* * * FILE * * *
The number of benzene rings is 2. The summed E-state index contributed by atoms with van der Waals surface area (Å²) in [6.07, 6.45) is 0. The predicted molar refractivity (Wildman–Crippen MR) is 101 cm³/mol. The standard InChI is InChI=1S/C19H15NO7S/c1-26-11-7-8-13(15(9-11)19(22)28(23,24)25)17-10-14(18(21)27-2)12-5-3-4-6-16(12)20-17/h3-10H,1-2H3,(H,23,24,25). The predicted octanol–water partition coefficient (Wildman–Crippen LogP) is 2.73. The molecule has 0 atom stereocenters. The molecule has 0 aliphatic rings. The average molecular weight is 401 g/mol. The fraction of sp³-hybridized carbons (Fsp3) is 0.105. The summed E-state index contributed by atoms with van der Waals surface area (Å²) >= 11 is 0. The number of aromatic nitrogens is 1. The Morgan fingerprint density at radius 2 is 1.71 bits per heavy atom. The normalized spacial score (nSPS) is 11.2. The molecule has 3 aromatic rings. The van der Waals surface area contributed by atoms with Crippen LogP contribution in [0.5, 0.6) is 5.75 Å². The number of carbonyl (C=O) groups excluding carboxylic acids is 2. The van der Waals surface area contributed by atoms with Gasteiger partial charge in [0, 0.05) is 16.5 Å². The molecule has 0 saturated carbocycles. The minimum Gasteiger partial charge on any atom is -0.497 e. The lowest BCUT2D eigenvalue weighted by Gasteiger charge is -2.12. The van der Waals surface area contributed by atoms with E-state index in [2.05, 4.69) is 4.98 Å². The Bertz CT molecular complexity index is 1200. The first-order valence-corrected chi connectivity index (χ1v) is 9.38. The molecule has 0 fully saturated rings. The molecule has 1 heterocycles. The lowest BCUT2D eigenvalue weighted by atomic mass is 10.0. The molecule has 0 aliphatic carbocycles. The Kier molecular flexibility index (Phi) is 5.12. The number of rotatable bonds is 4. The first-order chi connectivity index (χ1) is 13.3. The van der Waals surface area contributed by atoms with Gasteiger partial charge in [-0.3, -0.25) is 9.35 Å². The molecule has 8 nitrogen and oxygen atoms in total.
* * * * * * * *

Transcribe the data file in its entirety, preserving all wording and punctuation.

The number of benzene rings is 2. The summed E-state index contributed by atoms with van der Waals surface area (Å²) in [6.07, 6.45) is 0. The predicted molar refractivity (Wildman–Crippen MR) is 101 cm³/mol. The standard InChI is InChI=1S/C19H15NO7S/c1-26-11-7-8-13(15(9-11)19(22)28(23,24)25)17-10-14(18(21)27-2)12-5-3-4-6-16(12)20-17/h3-10H,1-2H3,(H,23,24,25). The predicted octanol–water partition coefficient (Wildman–Crippen LogP) is 2.73. The molecule has 0 atom stereocenters. The molecule has 0 aliphatic rings. The average molecular weight is 401 g/mol. The fraction of sp³-hybridized carbons (Fsp3) is 0.105. The summed E-state index contributed by atoms with van der Waals surface area (Å²) >= 11 is 0. The number of aromatic nitrogens is 1. The Morgan fingerprint density at radius 2 is 1.71 bits per heavy atom. The normalized spacial score (nSPS) is 11.2. The molecule has 3 aromatic rings. The van der Waals surface area contributed by atoms with Crippen LogP contribution in [0.5, 0.6) is 5.75 Å². The number of carbonyl (C=O) groups excluding carboxylic acids is 2. The van der Waals surface area contributed by atoms with Gasteiger partial charge in [0, 0.05) is 16.5 Å². The molecule has 0 saturated carbocycles. The minimum Gasteiger partial charge on any atom is -0.497 e. The lowest BCUT2D eigenvalue weighted by Gasteiger charge is -2.12. The van der Waals surface area contributed by atoms with E-state index in [2.05, 4.69) is 4.98 Å². The Bertz CT molecular complexity index is 1200. The first-order valence-corrected chi connectivity index (χ1v) is 9.38. The molecule has 0 fully saturated rings. The molecule has 1 heterocycles. The lowest BCUT2D eigenvalue weighted by atomic mass is 10.0. The molecule has 0 aliphatic carbocycles. The Kier molecular flexibility index (Phi) is 5.12. The number of rotatable bonds is 4. The first-order chi connectivity index (χ1) is 13.3. The van der Waals surface area contributed by atoms with Gasteiger partial charge in [-0.3, -0.25) is 9.35 Å². The molecule has 8 nitrogen and oxygen atoms in total.